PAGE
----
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Associated Airlines: Victims, families panic as speculations mount over insurance status of crashed plane

By The Citizen

Following media reports that of the crashed Associated Airlines aircraft may have been flying using fake insurance certificates, there are fears among the victims and their families that they might not get the anticipated insurance compensations.

The ill-fated airline which was conveying the body of the former Governor of Ondo State, Chief Olusegun Agagu, his family members and government officials to Akure for burial crashed close to the aviation fuel tank farm inside the premises of the Federal Airport Authority of Nigeria (FAAN) in Mafoluku minutes after take-off.

However, an insurance firm mentioned as the airline's insurer, Nigeria-Re, has denied the existence of any insurance contract between it and the airlines, saying that such claims were not only false but made by people who do not understand the way the insurance industry is organised.

The Managing Director of Nigeria-Re, Mrs. Isioma Chukwuma, disclosed that her organisation was never at any time the official insurer of Associated Airlines.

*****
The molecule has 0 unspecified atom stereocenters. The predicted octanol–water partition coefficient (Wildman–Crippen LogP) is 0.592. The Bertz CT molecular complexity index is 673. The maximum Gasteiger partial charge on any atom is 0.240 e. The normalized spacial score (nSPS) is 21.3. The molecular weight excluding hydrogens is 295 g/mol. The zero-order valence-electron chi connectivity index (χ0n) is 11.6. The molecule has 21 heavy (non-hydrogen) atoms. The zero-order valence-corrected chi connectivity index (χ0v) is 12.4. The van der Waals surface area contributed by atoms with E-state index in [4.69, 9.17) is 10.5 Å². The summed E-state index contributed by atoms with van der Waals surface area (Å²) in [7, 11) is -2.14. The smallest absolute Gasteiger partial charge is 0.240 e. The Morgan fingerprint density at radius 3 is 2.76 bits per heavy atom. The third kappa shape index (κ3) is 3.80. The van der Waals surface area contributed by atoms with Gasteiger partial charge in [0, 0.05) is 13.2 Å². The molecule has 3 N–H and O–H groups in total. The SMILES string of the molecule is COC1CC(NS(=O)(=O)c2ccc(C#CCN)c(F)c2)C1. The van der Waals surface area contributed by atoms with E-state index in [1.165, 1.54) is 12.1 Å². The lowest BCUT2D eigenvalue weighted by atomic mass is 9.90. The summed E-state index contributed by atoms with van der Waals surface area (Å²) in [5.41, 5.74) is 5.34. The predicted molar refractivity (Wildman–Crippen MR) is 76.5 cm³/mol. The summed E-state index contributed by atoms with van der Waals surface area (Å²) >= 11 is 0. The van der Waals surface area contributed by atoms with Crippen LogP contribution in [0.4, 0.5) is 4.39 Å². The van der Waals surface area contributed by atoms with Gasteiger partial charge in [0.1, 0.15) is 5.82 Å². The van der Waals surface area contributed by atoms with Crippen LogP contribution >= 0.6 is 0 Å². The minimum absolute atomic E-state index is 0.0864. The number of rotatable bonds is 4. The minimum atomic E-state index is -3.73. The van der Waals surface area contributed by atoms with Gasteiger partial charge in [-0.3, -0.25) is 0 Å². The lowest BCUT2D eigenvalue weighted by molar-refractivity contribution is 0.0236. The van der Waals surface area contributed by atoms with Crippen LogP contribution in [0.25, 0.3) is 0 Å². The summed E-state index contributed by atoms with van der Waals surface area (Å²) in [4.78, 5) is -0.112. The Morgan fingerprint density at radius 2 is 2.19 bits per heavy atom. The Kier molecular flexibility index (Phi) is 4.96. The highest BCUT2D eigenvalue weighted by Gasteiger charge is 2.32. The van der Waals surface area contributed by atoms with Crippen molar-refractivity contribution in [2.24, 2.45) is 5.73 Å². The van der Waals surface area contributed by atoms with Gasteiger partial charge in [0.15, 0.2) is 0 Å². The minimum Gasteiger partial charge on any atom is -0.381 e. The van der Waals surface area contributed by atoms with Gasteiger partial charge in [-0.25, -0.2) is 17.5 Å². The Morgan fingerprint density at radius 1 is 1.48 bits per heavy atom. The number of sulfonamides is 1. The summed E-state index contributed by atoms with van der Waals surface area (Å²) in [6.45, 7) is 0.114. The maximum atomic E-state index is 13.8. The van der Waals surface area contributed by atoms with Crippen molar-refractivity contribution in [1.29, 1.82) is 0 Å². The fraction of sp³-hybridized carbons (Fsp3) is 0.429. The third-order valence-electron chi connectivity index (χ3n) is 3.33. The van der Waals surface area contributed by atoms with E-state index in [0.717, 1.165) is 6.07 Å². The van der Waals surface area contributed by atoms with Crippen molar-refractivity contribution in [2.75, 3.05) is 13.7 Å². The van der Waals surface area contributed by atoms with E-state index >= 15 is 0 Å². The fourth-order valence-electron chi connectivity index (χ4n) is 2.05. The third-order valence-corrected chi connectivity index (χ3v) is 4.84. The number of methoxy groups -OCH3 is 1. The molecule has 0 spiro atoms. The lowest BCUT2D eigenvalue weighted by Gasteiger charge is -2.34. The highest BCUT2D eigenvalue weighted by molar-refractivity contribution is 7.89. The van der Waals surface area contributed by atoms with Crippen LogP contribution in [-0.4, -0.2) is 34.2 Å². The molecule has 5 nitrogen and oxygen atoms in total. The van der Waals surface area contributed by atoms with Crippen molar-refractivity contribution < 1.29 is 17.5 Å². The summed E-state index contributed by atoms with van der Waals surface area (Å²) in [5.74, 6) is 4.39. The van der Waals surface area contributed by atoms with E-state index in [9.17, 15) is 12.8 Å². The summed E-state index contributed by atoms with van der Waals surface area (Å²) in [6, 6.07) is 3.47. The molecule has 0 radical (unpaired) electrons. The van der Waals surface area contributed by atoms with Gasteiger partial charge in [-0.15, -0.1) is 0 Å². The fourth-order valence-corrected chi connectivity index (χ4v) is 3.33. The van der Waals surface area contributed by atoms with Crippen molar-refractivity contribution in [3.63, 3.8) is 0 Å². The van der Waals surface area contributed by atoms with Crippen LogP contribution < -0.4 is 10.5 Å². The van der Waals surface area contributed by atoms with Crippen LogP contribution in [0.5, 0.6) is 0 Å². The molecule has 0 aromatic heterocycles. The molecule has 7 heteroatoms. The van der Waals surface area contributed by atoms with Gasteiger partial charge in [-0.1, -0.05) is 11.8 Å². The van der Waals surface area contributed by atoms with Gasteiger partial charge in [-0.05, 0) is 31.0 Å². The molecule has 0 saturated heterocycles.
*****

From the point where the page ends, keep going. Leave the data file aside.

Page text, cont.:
She explained that her organisation, being a reinsurance company, does not transact any business with insureds or policyholders, adding that reinsurance companies insures risks taken by primary insurance companies and as such could not have had any insurance transaction with the airline.

It was also gathered that the second insurance firm named by the carrier, Sema Insurance, was not registered with the National Insurance Commission (NAICOM). A further check with the umbrella body for insurance broking firms in the country, the Nigerian Council of Registered Insurance Brokers (NCRIB), also confirmed that Sema Insurance was not on its list.

Meanwhile, the Minister of Aviation, Ms. Stella Oduah, told journalists in Abuja yesterday that it would not be right for the government to speculate on the insurance status of the ill-fated aircraft since the report on a probe by the Accident Investigation Bureau had yet to be released.

She said, 'For now, if I answer you, it would amount to  speculation  because AIB, whose responsibility it is to know, has not finished with the investigation. We don't have enough facts for me to tell you what it is that you want me to tell you. So, I don't know what you are talking about.

'I really want to beg every one of you (journalists) to stop speculating. We do not speculate on accidents and this is because we are going to have a preliminary report. The report  will tell you the exact state of the insurance, and whether it is there or not and you will have it as facts.' - Thisday.